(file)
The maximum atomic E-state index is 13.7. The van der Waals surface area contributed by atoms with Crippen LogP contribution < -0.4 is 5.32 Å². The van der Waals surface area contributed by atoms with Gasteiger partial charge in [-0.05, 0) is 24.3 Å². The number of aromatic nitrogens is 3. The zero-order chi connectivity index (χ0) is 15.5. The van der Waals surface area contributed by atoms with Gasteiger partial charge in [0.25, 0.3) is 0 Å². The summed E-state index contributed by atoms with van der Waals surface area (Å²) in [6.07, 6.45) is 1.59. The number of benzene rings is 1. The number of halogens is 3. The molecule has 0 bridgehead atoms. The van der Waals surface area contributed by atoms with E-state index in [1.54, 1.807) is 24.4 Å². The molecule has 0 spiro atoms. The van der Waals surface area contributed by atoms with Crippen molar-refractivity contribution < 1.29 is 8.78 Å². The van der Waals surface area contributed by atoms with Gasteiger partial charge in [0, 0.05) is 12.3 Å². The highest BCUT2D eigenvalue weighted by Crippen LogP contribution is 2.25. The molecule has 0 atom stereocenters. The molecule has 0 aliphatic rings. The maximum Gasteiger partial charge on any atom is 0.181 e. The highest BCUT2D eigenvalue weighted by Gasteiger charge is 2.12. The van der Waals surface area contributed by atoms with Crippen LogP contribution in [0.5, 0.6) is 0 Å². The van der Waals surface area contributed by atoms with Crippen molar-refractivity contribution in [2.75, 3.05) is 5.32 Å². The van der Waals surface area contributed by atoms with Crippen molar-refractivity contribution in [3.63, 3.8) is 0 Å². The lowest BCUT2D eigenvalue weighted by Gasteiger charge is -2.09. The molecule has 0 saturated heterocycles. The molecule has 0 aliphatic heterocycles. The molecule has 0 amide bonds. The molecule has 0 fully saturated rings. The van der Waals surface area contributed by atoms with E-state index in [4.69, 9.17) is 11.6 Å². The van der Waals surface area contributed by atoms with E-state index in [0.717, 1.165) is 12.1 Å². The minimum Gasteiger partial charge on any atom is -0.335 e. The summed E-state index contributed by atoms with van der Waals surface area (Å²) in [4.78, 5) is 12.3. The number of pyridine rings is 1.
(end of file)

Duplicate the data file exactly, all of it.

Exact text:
The maximum atomic E-state index is 13.7. The van der Waals surface area contributed by atoms with Crippen LogP contribution < -0.4 is 5.32 Å². The van der Waals surface area contributed by atoms with Gasteiger partial charge in [-0.05, 0) is 24.3 Å². The number of aromatic nitrogens is 3. The zero-order chi connectivity index (χ0) is 15.5. The van der Waals surface area contributed by atoms with Gasteiger partial charge in [0.25, 0.3) is 0 Å². The summed E-state index contributed by atoms with van der Waals surface area (Å²) in [6.07, 6.45) is 1.59. The number of benzene rings is 1. The number of halogens is 3. The molecule has 0 bridgehead atoms. The van der Waals surface area contributed by atoms with E-state index in [1.54, 1.807) is 24.4 Å². The molecule has 0 spiro atoms. The van der Waals surface area contributed by atoms with Crippen molar-refractivity contribution < 1.29 is 8.78 Å². The van der Waals surface area contributed by atoms with Gasteiger partial charge in [0, 0.05) is 12.3 Å². The highest BCUT2D eigenvalue weighted by Crippen LogP contribution is 2.25. The molecule has 0 atom stereocenters. The molecule has 0 aliphatic rings. The maximum Gasteiger partial charge on any atom is 0.181 e. The highest BCUT2D eigenvalue weighted by Gasteiger charge is 2.12. The van der Waals surface area contributed by atoms with Crippen LogP contribution in [0.5, 0.6) is 0 Å². The van der Waals surface area contributed by atoms with Crippen molar-refractivity contribution in [2.75, 3.05) is 5.32 Å². The van der Waals surface area contributed by atoms with Crippen molar-refractivity contribution in [3.63, 3.8) is 0 Å². The lowest BCUT2D eigenvalue weighted by Gasteiger charge is -2.09. The molecule has 0 saturated heterocycles. The molecule has 0 aliphatic heterocycles. The molecule has 0 amide bonds. The molecule has 0 fully saturated rings. The van der Waals surface area contributed by atoms with E-state index in [4.69, 9.17) is 11.6 Å². The van der Waals surface area contributed by atoms with E-state index in [0.717, 1.165) is 12.1 Å². The minimum Gasteiger partial charge on any atom is -0.335 e. The summed E-state index contributed by atoms with van der Waals surface area (Å²) in [4.78, 5) is 12.3. The number of pyridine rings is 1.